There have been a lot of headlines this week about the internet’s favourite love/hate relationship. That is, of course, the one that we all have with Kylie Jenner. Regardless of your stance, I promise you that you have an opinion about the sisters who have become the Aristocracy of the social channels. Wherever you live on the scale of love to disgust, there are some fairly significant things that we should all sit up and take note about the reality that is the Jenner/Kardashian dynasty:

What they’ve done is own their own media. In the exact same time period that Kylie rose to power, attention shifted away from a few primary entertainment/news sources (ABC/NBC/Blockbuster, etc.) and onto our mobile devices. All that she did was recognize that and create what is now one of the world’s most powerful communication platforms.

Let’s consider just how substantial her media empire is for a second:

mood because the SUMMER COLLECTION launches in 1 hour! 3pm pst only on ??

A post shared by Kylie (@kyliejenner) on

Want more substance? Kylie tweeted that she just wasn’t that into Snapchat anymore. The value of that company shifted by $1.3 Billion on the same day.

So What?

We can do one of three things with this information:

What I’m not saying is that any of this stuff is easy

What I am saying is that this digital/social stuff is not and has never been a side of the desk thing. It is the most valuable item on many brands’ balance sheets (Red Bull, GoPro, Dollar Shave Club) and still, in 2018, most brands are offloading it to some poor under-resourced agency or junior person.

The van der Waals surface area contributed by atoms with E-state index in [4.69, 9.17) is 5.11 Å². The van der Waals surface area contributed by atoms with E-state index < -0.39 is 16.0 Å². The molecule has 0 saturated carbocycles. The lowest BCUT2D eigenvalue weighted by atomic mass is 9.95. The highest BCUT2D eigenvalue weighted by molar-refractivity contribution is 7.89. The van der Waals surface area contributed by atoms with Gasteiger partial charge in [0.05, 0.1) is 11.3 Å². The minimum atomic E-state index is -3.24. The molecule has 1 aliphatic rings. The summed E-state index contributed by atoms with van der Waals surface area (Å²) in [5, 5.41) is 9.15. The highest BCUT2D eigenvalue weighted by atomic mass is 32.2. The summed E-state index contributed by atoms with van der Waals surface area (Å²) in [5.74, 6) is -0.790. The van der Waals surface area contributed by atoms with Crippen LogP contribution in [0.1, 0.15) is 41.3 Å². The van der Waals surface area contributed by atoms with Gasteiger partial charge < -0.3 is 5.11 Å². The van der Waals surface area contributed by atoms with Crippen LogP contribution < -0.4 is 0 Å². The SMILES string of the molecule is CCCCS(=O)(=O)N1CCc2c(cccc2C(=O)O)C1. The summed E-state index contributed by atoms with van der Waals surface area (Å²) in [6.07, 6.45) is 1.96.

Mostly, I just wish that people could remove their personal feelings about the right/wrong of the sisters’ wealth, take a step back and recognize: There was a gold rush for our attention, they scooped up a massive amount of it, now they’re reaping the benefits. 

Meanwhile, many of our brands were renting attention space from traditional media owners and wondering why they’re getting lapped.

Invest in attention, create something worth sharing, own at least a sliver of the share of voice and allow yourself to see Kylie Inc. for the media lessons that it’s shown us, rather than for the judgment that allows us to so quickly write it off.

One last thing about the sisters and social channels

Kylie crept up on us. The mainstream media world was so focused on Kim K, but somehow Kylie doubled Kim’s revenue last year. How’d that happen?

Kim shows up in all of the places that we expect a celebrity to be. She’s on TV, she has a famous husband, and she posts to her Instagram news feed a lot.

Kylie, on the other hand, built her fame in the corners of social media that some of us don’t like to talk about: Snapchat, Instagram Stories, the places where the “kids” are hanging out and the suits hadn’t figured out how to invest yet. 

In case it’s not painfully obvious by now:

This digital media stuff is not a cost centre. It isn’t a toy to communicate with the youngest percentage of the audience. It is attention, which is one of the most valuable things that we can be investing in. When we reframe the conversation from likes and followers to attention and value, it can change everything about the way that we allocate resources and set goals for our digital/social teams.